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I have this query here that I am trying to make more efficient as it is taking an extremely long amount of time, about 40s on 3 million records.

The query basically takes X amount of rows per company and turns them into columns for a given existing column.

SQLFiddle

SET @sql = NULL;
SET @sql1 = NULL;
SET @sql2 = NULL;
SET @sql3 = NULL;
SET @sql4 = NULL;
SET @sql5 = NULL;
SELECT GROUP_CONCAT(DISTINCT CONCAT( 'max(case when year = ', year, ' then experience_rate end) AS `', year, '-Pen`' ) ORDER BY year ) INTO @sql1 FROM spooner_pec;
SELECT GROUP_CONCAT(DISTINCT CONCAT( 'max(case when year = ', year, ' then mco_name end) AS `', year, '-MCO`' ) ORDER BY year ) INTO @sql2 FROM spooner_pec;
SELECT GROUP_CONCAT(DISTINCT CONCAT( 'max(case when year = ', year, ' then premium_range end) AS `', year, '-Prem`' ) ORDER BY year ) INTO @sql3 FROM spooner_pec;
SELECT GROUP_CONCAT(DISTINCT CONCAT( 'max(case when year = ', year, ' then employer_rating_plan end) AS `', year, '-Rating`' ) ORDER BY year ) INTO @sql4 FROM spooner_pec;
SELECT GROUP_CONCAT(DISTINCT CONCAT( 'max(case when year = ', year, ' then risk_group_number end) AS `', year, '-Gr Num`' ) ORDER BY year ) INTO @sql5 FROM spooner_pec;
SET @sql = CONCAT( 
    'SELECT policy_number AS PolicyNumber, 
    coverage_status_code As CoverageStatusCode, 
    primary_name AS PrimaryName, 
    primary_dba_name AS DBA, 
    address1 AS Address1, 
    address2 AS Address2, 
    city AS CityName, 
    state AS StateID, 
    zipcode AS ZipCode, 
    zip_plus_four AS ZipCode4, 
    business_area_code AS PhoneAreaCode, 
    business_phone AS PhoneNumber, 
    business_extension AS PhoneExtension, 
    business_contact_first_name AS FirstName, 
    business_contact_last_name AS LastName, 
    county_description AS County, ', @sql1, ', ', @sql2, ',', @sql3, ',', @sql4, ',', @sql5, ' 
    FROM spooner_pec GROUP BY policy_number');
PREPARE stmt FROM @sql;
EXECUTE stmt;
DEALLOCATE PREPARE stmt;

One of my coworkers mentioned indexing but I think the columns that are taking the longest are the ones that I am creating to pivot the data. Is there any way to index those?

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  • \$\begingroup\$ I presume there is an index on (spooner_pec.year, spooner_pec.policy_number) or similar, right? \$\endgroup\$ – rolfl Aug 27 '15 at 20:36
  • \$\begingroup\$ @rolfl There is currently only an index on the id for it to be auto_incrementing I believe. Jamal, I apologize, I'll try to think of something more to the situation. \$\endgroup\$ – Brandon Shega Aug 27 '15 at 20:42
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Currently your code scans the spooner_pec table 6 times, once each for the year-based columns, and again for the final result.

You can reduce this to just 2 times by caching the list of years in a temp table:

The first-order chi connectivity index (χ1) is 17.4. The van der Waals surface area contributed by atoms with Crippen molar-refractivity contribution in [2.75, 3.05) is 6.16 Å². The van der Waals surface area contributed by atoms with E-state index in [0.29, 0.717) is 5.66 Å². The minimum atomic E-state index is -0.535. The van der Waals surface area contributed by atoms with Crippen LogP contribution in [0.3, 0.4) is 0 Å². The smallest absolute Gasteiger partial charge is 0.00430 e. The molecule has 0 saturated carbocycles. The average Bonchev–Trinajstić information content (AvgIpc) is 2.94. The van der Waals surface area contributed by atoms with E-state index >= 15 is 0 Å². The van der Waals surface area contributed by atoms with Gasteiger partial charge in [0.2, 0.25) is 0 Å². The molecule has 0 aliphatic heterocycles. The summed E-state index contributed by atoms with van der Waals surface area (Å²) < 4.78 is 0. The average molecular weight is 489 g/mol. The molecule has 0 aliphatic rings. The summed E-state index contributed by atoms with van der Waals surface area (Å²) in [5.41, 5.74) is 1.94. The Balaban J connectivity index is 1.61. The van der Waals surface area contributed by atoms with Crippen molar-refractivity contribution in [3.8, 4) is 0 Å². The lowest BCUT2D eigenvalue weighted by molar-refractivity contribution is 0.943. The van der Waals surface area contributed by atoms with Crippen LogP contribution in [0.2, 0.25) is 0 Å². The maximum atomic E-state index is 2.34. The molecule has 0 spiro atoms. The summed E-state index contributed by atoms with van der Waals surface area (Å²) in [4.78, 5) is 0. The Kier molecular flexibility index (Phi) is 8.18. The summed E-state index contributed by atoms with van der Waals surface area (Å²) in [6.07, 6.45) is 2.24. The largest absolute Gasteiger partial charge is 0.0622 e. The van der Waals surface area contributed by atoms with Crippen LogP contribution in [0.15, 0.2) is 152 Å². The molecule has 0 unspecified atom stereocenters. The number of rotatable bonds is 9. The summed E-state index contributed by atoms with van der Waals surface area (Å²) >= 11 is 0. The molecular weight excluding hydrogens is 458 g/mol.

CREATE TEMPORARY TABLE GotYears (year varchar(10));

INSERT INTO GotYears
SELECT DISTINCT year
FROM spooner_pec

Now you have a small table with just a few years in it, instead of 3,000,000 records. You have scanned the table just once to do that too.

Now use that table to build your SQL select clauses....

SELECT GROUP_CONCAT(CONCAT(
     'max(case when year = ', year, ' then experience_rate end) AS `', year, '-Pen`' )
ORDER BY year ) INTO @sql1 FROM GotYears;

Having made that recommendation, though, I also recommend having an index on the year column which will make the scan a whole lot faster too.

The query is still really ugly ™ but that's a problem in your application and data storage.

Additionally, your final query is horrible, horrible, and horrible. A group-by query with many columns, but only grouping by the policy_id is very messy, and is MySQL specific. The values returned in the other columns are unspecified in terms of behaviour. I hope all your values in all the columns are the same or otherwise your output values are unspecified. It is a problem with your database structure too, that the data is not normalized. Why do you record the same values for the same policies in multiple records? Your database may be a data warehouse, but even then it is a bit of a mess.

You should audit your tables, and reconsider the design and normalization of your tables.

Still, if you apply the changes I suggest (add the year index, and have a single temp table for the year values), then I imagine your query will execute in about 5 seconds instead of 30.

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  • \$\begingroup\$ Ya, all the data comes from a state, I don't really have control over how they have it, they just import the csv into the database and I have to change how it looks to export as a different csv. I appreciate your advice, I will try adding the temporary table and see how that helps. Thank you! \$\endgroup\$ – Brandon Shega Aug 27 '15 at 21:01

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